• Petticoat Philosopher

        This is a good point, but could it be that girls don’t get as much anti-masturbation lecturing because they’re seen as inherently less sexual? Like nobody even worries that girls will be too tempted by masturbation anyway?

        And I think this is a harmful attitude too, because when girls do start having sexual feelings, there isn’t even a paradigm to in which they can even fit their experience. And it’s an attitude that permeates all of society to some degree. Even growing up in a very sex-positive household, I can remember feelings a vague sense of shame about masturbation because, although I heard people talk about boys masturbating all the time (whether it was “boys shouldn’t masturbate because it’s dirty” or “boys should masturbate because it’s healthy” or “When boys masturbate, it’s really funny, let’s make whole movie franchises about it!”), hardly anyone even mentioned it as something that girls could do too. So what did that make me? To boyish? Too oversexed? It’s not a hang-up I completely got over until college.

        I sometimes wonder if conservatively raised girls felt this way x 10!

      • natalie

        I was raised in a fundamentalist school. Boys were expected to be pure, just like girs. We were never told “girls, be pure” but rather “girls, if a guy pressures you to sleep with him, he doesn’t love you.”

        The advice actually helped me dodge some bullets. Just sayin…

  • Nathaniel

    Based on these rules, the perfect husband would be a gay man.

    Think about it. No chance of the husband trying to have sex with the lady before marriage. Sex would be all the about the procreation. No need to worry about what you wear, as there is no danger in tempting your friend’s husbands if they’re all gay. No wondering about whether there’s a chance of him straying, or even looking at other women. Best of all, little to almost no sex.

    Which is a relief, since we all know that women only barely tolerate sex to get a good man.

    • Ace of Sevens

      And now you know how making gay sex acceptable destroys marriage. There are lots of these closet cases in evangelical churches.

    • jeffengel

      Yep, it’s the secret behind religious opposition to gay marriage – those gay men are stealing their women’s gay grooms! They’ll be left with nothing but men who want sex with them.

  • Nomen Nescio

    #2, as if that weren’t unbelievable enough, the recommended reactions (keep/dump) to the answers magically flip once you’re married — with no explanation as to why.

  • ButchKitties

    The Purity Brigade is not obsessed with sex the way a person dealing with anorexia is not obsessed with food.

    • kisekileia

      Agreed. Those two dynamics are extremely similar. Deprivation leads to obsession the same way with sex as it does with food.

  • eric

    I do think it’s interesting to note that they seem to care more about whether two people in a relationship are having sex than about whether those two people are practicing healthy communication and relationship skills.

    What you are seeing is just a consequence of deep-seated misogyny. Healthy communication and relationship skills are important for dealing with people. When dealing with property, it is truth-in-advertising which is important: is what’s in the box what is promised on the box. When ultraconservatives stress physical virginity over communication skills, what they are really doing is reinforcing the notion of women as property.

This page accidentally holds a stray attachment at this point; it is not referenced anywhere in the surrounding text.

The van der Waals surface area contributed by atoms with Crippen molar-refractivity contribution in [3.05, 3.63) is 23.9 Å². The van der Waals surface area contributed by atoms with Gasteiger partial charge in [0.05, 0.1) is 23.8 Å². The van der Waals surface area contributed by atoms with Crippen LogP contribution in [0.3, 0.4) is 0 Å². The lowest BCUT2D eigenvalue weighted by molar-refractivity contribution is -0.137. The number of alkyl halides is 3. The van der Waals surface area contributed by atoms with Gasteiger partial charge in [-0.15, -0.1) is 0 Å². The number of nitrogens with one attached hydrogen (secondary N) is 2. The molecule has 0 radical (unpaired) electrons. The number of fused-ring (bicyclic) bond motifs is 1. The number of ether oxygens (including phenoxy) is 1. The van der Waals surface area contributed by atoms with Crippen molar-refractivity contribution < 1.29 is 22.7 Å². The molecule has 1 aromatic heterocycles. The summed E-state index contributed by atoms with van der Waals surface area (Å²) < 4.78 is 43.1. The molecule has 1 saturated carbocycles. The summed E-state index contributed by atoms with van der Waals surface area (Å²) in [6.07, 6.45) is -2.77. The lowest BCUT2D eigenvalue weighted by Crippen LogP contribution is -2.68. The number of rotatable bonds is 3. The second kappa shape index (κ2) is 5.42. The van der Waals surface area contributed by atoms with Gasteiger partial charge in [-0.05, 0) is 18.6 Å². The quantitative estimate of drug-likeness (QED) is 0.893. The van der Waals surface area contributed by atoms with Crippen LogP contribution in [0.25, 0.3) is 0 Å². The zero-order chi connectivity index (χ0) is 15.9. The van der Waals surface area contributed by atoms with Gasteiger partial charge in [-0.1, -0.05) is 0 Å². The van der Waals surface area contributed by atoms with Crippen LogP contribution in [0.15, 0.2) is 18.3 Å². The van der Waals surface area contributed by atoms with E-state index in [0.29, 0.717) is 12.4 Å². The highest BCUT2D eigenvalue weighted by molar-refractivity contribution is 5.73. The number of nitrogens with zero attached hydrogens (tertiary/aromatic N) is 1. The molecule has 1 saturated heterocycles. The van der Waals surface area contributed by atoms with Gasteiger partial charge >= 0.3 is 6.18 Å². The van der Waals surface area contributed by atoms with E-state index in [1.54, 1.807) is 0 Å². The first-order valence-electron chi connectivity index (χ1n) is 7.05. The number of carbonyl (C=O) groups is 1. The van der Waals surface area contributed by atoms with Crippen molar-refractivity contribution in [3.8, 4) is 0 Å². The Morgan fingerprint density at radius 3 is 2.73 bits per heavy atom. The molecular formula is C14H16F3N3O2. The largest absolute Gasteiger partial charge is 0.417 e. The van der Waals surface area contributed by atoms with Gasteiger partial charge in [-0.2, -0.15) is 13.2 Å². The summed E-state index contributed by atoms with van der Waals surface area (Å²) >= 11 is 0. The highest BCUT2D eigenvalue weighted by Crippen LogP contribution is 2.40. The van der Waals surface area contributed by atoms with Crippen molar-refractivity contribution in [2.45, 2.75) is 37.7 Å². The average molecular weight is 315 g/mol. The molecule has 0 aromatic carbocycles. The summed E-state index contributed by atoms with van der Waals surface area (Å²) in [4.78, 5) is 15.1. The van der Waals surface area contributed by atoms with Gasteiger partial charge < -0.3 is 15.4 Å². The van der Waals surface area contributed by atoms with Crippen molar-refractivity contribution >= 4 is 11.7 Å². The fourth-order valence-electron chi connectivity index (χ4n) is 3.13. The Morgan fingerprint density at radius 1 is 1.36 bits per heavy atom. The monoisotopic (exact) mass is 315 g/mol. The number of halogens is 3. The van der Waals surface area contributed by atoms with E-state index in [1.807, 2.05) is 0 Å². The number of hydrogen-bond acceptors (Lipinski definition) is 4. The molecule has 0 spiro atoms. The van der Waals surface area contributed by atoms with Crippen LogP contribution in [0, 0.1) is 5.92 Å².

• jamessweet

    I’ve said it in the past and I’ll say it again: When my sons grow up, if either of them tell me they are planning to marry another person whom they have not yet had sex with, they’re going to get a serious talking to. Sexual compatibility is, um, kind of important to an intimate relationship. Don’t want to just go in “guessing” on that front, do we?

    • Happiestsadist

      I won’t buy a pair of pants without trying them on, or a lipstick without swatching it on my hand, or a tin of tea without at least smelling it, and very few people would argue against these practices. And I’m supposed to spend my life with someone, with deep emotional commitment, without actually seeing if we’re compatible? Like that’s less relevant than a $10 tube of lipstick? Aw hell no.

    • kisekileia

      Yep. It is possible for two people’s anatomy to be physically incompatible. It would be heartbreaking to discover that on one’s wedding night.

    • Twist

      Agreed, having one partner perpetually bored or frustrated, or conversely, feeling pressured into things that they don’t enjoy or aren’t comfortable with isn’t going to lead to marital bliss.

  • M.Nieuweboer

    1. If my (female) counterpart never questions my (male) judgments I get gradually very, very insecure. I expect her to protect me against my stupidities.
    2. I prefer experienced women to virgins, who by definition know zilch. Btw after all the celebrations on our wedding day (they lasted until 4, 5 AM) we were way too tired for any sex. So we didn’t even try.

  • Sercee

    This reminds me of something I’ve chatted with people about regarding Japanese Hentai culture: a society is so strict on censoring sex that it creates products which outlet sex in an extreme and obscene manner. It’s ironic that a country which defaces art portraying nudity and requires dildos to look like faces and be marketted as massagers turns out school-girl fetishes and tentacle beasts (not like I have any problem with tentacle beasts… anyway…).